Back in 2016, the Urban Dictionary added the word "adulting" to their compendium. The verb is defined as "doing grown up things and holding responsibilities like a 9-5 job, paying rent, mortgage, or car payments, etc." Time.com coined it as the new favorite word for Millennials.
Millenials and Gen Zs (post-millennials) are sometimes harshly characterized as being coddled, lazy and narcissistic--as indicated by their aversion to adulting. Their "failure to launch" or take on adult responsibilities and move out of their parent's home has been the butt of many a sit-com.
However, psychologist Rachael Weinstein disagrees, saying she finds young people in her practice who are feeling isolated, overwhelmed and paralyzed by too little skills and too many choices.
So, why am I telling you this? This isn't an essay on the societal implications of generational learning or coping (or lack thereof). Nope.
Rather, it dawned on me the other day that when it comes to running my own creative business there are a lot of tasks that, for me, fall into the adulting category. I may not want to do them! I feel ill-equipped to tackle these chores and wholeheartedly relate to that sense of being overwhelmed. Yes, I would much rather avoid those grown-up things completely, and just have fun doing the work I love to do!
It's a little like the common creative complaint about clients. If we could just do our work without those pesky, demanding, hard-to-please clients, right? Well, business doesn't work that way. We wouldn't have the work if it wasn't for those clients.
I've never had a problem with the client-work relationship though. That's doable and manageable to me. I understand how much I need them and that they, in turn, need me. It's reciprocal and I'm good with that.
No, the adulting aspects of running this business are much more daunting to me. Things like:
Ugh! I'm a creative. I want to create and solve problems. I want to be helpful to others and keep my creative juices flowing with ideas and discovering new ways of doing things. But numbers, processes, business necessities--these are not my strengths.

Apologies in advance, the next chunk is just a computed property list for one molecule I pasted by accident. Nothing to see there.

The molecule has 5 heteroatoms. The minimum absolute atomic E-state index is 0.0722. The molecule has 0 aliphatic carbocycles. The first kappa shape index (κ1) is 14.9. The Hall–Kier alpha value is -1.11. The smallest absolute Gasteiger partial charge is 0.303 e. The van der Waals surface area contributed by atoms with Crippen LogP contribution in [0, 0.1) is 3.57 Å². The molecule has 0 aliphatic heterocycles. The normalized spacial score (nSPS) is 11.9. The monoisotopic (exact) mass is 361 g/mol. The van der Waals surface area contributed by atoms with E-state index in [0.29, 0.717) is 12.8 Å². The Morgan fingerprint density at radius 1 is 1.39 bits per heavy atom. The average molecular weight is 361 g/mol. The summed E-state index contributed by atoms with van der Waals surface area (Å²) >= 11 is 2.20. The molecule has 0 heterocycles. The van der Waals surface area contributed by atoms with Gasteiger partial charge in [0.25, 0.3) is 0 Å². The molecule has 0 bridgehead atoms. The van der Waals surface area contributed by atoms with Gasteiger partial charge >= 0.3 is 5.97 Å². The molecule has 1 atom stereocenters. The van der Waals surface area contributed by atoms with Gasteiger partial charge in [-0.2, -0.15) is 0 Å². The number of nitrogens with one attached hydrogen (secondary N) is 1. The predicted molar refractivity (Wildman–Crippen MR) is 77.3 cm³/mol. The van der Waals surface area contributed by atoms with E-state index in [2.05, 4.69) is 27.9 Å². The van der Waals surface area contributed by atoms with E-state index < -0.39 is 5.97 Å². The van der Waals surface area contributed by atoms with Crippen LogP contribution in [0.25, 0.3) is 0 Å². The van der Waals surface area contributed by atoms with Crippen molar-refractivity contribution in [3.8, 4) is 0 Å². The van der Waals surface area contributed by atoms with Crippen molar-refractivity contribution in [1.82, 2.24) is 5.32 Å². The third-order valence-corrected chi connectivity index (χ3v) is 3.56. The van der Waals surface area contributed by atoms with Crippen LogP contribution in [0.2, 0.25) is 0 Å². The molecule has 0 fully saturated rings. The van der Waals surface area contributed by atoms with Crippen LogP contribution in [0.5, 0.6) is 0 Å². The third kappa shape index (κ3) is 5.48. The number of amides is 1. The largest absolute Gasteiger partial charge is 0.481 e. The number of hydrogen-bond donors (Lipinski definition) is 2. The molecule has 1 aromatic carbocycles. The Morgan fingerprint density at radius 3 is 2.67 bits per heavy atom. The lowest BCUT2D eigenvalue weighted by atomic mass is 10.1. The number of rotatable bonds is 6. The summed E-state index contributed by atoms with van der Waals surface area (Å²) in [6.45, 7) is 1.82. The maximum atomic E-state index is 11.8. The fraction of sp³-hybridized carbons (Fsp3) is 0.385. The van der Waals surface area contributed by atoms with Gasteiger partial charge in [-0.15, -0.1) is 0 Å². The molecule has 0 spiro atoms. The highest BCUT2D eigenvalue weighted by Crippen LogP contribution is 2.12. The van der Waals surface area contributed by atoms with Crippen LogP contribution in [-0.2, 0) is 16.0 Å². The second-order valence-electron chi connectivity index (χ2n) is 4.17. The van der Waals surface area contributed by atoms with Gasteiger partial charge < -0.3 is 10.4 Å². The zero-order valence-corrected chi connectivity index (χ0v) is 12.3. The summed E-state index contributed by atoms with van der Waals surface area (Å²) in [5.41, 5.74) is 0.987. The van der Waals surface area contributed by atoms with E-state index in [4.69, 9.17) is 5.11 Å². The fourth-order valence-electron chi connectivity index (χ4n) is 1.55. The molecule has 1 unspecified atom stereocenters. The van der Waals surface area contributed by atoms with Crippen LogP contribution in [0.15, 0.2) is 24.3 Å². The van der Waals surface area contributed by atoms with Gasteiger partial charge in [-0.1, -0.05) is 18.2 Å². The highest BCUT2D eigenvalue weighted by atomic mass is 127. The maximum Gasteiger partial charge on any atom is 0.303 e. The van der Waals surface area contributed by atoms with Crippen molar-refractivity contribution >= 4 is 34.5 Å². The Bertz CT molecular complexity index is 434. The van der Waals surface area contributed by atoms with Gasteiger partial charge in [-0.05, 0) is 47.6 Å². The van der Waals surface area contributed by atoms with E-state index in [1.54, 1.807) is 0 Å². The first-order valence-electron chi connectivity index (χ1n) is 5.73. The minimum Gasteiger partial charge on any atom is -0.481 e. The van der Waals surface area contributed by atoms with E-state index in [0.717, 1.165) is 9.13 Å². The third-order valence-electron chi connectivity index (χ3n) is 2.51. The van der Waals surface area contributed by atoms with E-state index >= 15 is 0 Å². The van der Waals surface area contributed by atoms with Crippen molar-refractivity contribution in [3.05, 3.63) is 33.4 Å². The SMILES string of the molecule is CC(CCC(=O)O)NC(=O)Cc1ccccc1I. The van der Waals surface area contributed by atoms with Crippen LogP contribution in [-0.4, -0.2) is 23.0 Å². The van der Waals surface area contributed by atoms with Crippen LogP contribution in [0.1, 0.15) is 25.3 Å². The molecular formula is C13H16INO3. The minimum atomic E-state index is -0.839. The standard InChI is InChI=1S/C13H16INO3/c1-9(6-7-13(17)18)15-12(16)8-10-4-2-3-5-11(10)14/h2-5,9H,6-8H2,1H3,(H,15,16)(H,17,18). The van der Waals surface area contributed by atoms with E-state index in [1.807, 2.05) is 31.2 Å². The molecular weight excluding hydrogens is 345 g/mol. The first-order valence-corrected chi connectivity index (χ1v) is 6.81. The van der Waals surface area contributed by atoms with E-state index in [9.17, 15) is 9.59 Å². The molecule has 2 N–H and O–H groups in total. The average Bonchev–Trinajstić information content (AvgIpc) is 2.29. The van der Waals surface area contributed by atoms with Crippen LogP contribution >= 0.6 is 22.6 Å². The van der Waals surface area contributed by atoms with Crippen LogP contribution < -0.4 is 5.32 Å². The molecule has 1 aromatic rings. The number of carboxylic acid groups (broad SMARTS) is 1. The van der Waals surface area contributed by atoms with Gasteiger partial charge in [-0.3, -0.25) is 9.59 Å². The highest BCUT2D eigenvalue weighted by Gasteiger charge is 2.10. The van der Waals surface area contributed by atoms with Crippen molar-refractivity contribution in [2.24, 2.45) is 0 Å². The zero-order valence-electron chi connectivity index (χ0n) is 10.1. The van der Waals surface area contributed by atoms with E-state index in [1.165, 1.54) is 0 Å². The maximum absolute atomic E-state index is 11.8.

Don't get me wrong, I'm great at project planning and management. But those are learned skills. It took me time to gather the routines and habits that serve me well in taking on a complex project. I'm just early on the learning curve with these more business adulting skills.
But, I'm an avid reader and eager learner, so I try to tackle one nut at a time on that list. I've learned tons about proposals, contracts and invoicing and found some awesome online tools to help me out. I've taken advice and found an accountant to help me with taxes and bookkeeping to some degree.
Trouble is, life gets in the way and the next thing you know it's tax time again and you're not fully prepared. Or maybe sickness rears an ugly head and you don't have the financial cushion to allow for sick days and extra medical bills.
What about those slump days when the work runs dry and the leads are not there to fill the coffers again. Feast or famine they call it. Ugh! How am I supposed to prepare for that without the money to invest in a better lead funnel?
Risk. I'm still working on this one--coming to grips with the reality of living with uncertainty day in and day out. I keep thinking I'll get this steady flow of clients who can keep the work coming in and the risk will go away. I'm not sure that's realistic.
And networking. Turns out I rather hate the idea of networking. I'm more of an introvert than I realized when I got up and went into an office full of people every day. Take me out of that grind with the luxury of working from own home, and now I can't seem to force my foot out the door for necessary socializing and relationship building.
Guess these are just items on the list yet to be checked off as conquered.
I'm not proposing any solutions here...just musing at the predicament I've created. I smile at myself because the little girl inside doesn't want to act like a big girl and face all these grown-up challenges.
Can't someone do it for me? Oh yeah... that's what I had before I was self-employed.
That was the case when someone else carried the load as the business owner and I just showed up to the office each day and worked for them, not for me.
I remember now....
Hi. I'm Barbara Bogue. The name [double b] came from my initials. Here I share tips and advice on marketing, design and copywriting.
Check out how to write taglines and slogans for your business with this easy, do-it-yourself foolproof formula--yours today. You'll be marketing with zing tomorrow!